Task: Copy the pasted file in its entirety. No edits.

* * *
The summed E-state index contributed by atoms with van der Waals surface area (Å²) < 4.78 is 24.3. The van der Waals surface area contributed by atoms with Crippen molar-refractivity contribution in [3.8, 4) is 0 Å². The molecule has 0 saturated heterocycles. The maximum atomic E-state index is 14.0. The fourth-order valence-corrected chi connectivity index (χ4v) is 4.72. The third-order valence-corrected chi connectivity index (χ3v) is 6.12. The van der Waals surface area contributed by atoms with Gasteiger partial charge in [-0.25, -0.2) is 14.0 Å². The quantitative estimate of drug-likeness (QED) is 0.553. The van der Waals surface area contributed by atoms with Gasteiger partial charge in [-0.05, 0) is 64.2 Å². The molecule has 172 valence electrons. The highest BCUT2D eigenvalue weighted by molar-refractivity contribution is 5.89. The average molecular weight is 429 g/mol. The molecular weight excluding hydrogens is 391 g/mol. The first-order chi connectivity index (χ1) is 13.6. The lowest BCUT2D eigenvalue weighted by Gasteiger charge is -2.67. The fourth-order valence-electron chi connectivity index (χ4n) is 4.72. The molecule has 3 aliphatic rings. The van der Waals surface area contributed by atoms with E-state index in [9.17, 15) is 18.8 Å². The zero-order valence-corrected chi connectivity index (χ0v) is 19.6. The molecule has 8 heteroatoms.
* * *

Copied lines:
The summed E-state index contributed by atoms with van der Waals surface area (Å²) < 4.78 is 24.3. The van der Waals surface area contributed by atoms with Crippen molar-refractivity contribution in [3.8, 4) is 0 Å². The molecule has 0 saturated heterocycles. The maximum atomic E-state index is 14.0. The fourth-order valence-corrected chi connectivity index (χ4v) is 4.72. The third-order valence-corrected chi connectivity index (χ3v) is 6.12. The van der Waals surface area contributed by atoms with Gasteiger partial charge in [-0.25, -0.2) is 14.0 Å². The quantitative estimate of drug-likeness (QED) is 0.553. The van der Waals surface area contributed by atoms with Gasteiger partial charge in [-0.05, 0) is 64.2 Å². The molecule has 172 valence electrons. The highest BCUT2D eigenvalue weighted by molar-refractivity contribution is 5.89. The average molecular weight is 429 g/mol. The molecular weight excluding hydrogens is 391 g/mol. The first-order chi connectivity index (χ1) is 13.6. The lowest BCUT2D eigenvalue weighted by Gasteiger charge is -2.67. The fourth-order valence-electron chi connectivity index (χ4n) is 4.72. The molecule has 3 aliphatic rings. The van der Waals surface area contributed by atoms with E-state index in [9.17, 15) is 18.8 Å². The zero-order valence-corrected chi connectivity index (χ0v) is 19.6. The molecule has 8 heteroatoms.